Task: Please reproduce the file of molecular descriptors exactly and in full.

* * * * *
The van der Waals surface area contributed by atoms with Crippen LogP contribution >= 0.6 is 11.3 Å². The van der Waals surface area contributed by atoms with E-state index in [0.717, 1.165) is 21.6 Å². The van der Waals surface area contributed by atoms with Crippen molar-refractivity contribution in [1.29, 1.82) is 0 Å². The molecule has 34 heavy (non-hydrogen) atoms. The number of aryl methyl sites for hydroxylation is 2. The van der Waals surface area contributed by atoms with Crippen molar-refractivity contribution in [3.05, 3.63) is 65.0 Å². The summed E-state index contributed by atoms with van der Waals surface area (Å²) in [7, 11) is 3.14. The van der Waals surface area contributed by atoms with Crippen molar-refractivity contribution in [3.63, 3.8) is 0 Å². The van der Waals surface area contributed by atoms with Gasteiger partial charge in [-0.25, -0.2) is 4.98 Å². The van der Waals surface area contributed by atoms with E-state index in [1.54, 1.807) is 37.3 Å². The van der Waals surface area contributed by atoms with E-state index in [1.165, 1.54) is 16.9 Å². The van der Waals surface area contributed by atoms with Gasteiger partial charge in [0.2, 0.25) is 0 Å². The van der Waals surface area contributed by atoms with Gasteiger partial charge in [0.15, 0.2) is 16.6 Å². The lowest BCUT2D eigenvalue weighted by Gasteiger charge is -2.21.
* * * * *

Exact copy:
The van der Waals surface area contributed by atoms with Crippen LogP contribution >= 0.6 is 11.3 Å². The van der Waals surface area contributed by atoms with E-state index in [0.717, 1.165) is 21.6 Å². The van der Waals surface area contributed by atoms with Crippen molar-refractivity contribution in [1.29, 1.82) is 0 Å². The molecule has 34 heavy (non-hydrogen) atoms. The number of aryl methyl sites for hydroxylation is 2. The van der Waals surface area contributed by atoms with Crippen molar-refractivity contribution in [3.05, 3.63) is 65.0 Å². The summed E-state index contributed by atoms with van der Waals surface area (Å²) in [7, 11) is 3.14. The van der Waals surface area contributed by atoms with Crippen molar-refractivity contribution in [3.63, 3.8) is 0 Å². The van der Waals surface area contributed by atoms with Gasteiger partial charge in [-0.25, -0.2) is 4.98 Å². The van der Waals surface area contributed by atoms with E-state index in [1.54, 1.807) is 37.3 Å². The van der Waals surface area contributed by atoms with E-state index in [1.165, 1.54) is 16.9 Å². The van der Waals surface area contributed by atoms with Gasteiger partial charge in [0.2, 0.25) is 0 Å². The van der Waals surface area contributed by atoms with Gasteiger partial charge in [0.15, 0.2) is 16.6 Å². The lowest BCUT2D eigenvalue weighted by Gasteiger charge is -2.21.